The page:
FIG. 1 shows an exemplary hardware embodiment for thereon mapping the organization of the invention. The processor is centred around bus facility 80 that has sufficient capacity for the application and has an appropriate width for transferring data, addresses, and control signals between the various subsystems connected thereto. I/O(input and/or output) subsystem 88 interfaces to the external world through interconnection 90. Processing facility 82 executes necessary processing operations. RAM(random access memory) memory 92 stores the data proper according to an organization that will be disclosed more in detail with reference to FIG. 2 hereinafter. Memory Management Unit 84 executes various housekeeping tasks with respect to memory 92. ROM memory 86 may allow storage of the appropriate software, inasfar as this is not stored in processing facility 82.

FIG. 2 shows an example of a data flow organization. Herein, serial data are received on datastream input 20 from an appropriate source, such as an optical high volume disc or a remote broadcast or line source. Multiple sources may be connectable in parallel or in alternation. The width of the data stream may be defined in appropriate manner. In the embodiment hereinafter, the data source is a DVD (digital video disk) or VCD disc that stores digital video complete with associated digital audio and also various extra data to enable further functionalities to the system and to the user.

Module 22 reads the data and stores it in buffer 24. In particular, this module has a DMA feature. Here, the storage is physical, inasmuch as the data is received from the external world, such as on connection 90 in FIG. 1. Subsequent writing of the data to other buffers is generally executed through logical assigning of the data as will be discussed hereinafter. If applicable, read-modify-write memory cycles can be executed, in which case there is physical data transport between processing facility and memory. Furthermore, module 22 may perform error checking on the data, and if necessary and feasible, error correction. Upon finding or reaching an appropriate level of correctness, user data are presented to decryption control module 51. These user data exclude sector headers and error checking information ECC.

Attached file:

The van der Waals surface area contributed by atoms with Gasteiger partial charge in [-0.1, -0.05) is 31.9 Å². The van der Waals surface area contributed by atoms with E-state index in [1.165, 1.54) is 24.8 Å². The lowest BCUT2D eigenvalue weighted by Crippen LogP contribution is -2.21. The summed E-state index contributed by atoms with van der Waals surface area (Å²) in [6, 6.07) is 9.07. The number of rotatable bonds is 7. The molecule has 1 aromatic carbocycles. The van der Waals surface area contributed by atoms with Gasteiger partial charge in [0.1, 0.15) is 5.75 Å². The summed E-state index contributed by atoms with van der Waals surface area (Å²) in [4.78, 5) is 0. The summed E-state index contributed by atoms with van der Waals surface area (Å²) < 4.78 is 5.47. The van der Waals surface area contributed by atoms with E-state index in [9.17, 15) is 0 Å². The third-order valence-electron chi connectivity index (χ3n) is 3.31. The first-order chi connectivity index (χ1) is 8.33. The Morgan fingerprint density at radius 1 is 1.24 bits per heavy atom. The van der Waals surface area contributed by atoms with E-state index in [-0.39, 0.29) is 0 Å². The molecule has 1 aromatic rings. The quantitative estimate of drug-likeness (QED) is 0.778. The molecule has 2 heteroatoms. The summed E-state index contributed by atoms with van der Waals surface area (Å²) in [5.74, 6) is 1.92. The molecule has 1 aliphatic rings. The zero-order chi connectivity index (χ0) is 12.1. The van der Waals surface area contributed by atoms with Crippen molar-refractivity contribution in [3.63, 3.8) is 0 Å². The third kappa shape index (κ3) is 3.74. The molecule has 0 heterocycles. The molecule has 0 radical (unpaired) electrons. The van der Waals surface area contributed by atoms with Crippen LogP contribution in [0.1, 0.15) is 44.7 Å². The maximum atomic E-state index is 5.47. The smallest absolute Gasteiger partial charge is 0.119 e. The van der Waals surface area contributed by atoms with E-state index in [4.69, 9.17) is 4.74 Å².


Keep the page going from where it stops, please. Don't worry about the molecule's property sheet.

Next to decryption control module 51, the corrected data are assigned to buffer 30, that is used for a pre-navigation feature. This allows a user to navigate through the data in a fast manner, such as fast forward or fast reverse, through using non-encrypted data, and without necessitating any further operations on the data. In decryption control module 51, the data are decrypted if necessary, through an appropriate decryption key. Next, the decrypted data are assigned to buffer 26. This buffer receives data at a uniform high rate, and outputs data at a variable rate, in accordance with various source compactions that may be present. Module 28 accesses the data in buffer 26, and dispatches the readout data to further buffers 34, 38, 42, 48, 49, the first three of which interface to modules 36, 40, 44, respectively.

In the embodiment, module 40 is an MPEG video decoder that requires a packetized elementary stream PES as input. Further, module 36 is an MPEG audio decoder that requires an elementary stream as input. Module 44 is a subpicture decoder. Buffer 48 allows similar user navigation as buffer 30, but in a more precise manner such as through so-called seamless jumping, whilst also taking into account various presentation control modes, such as information that has been copy-protected. Buffer 49 allows storage of subcode items that can be used for various overlaying functionality types, such a timecode display and further user navigation.

The housekeeping with respect to buffers 34, 38, is such that only the necessary parts of the information are read by modules 36, 40, 44. A final buffer 46 is fed by video decoder 40, for buffering user data such as closed-caption information. The various buffer sizes will be specified hereinafter. These sizes are based on the organization of the related packetizing of the datastream. For example, the amount of video information is relatively large with respect to the amount of audio information, whereas the amount of subcode information is still much less.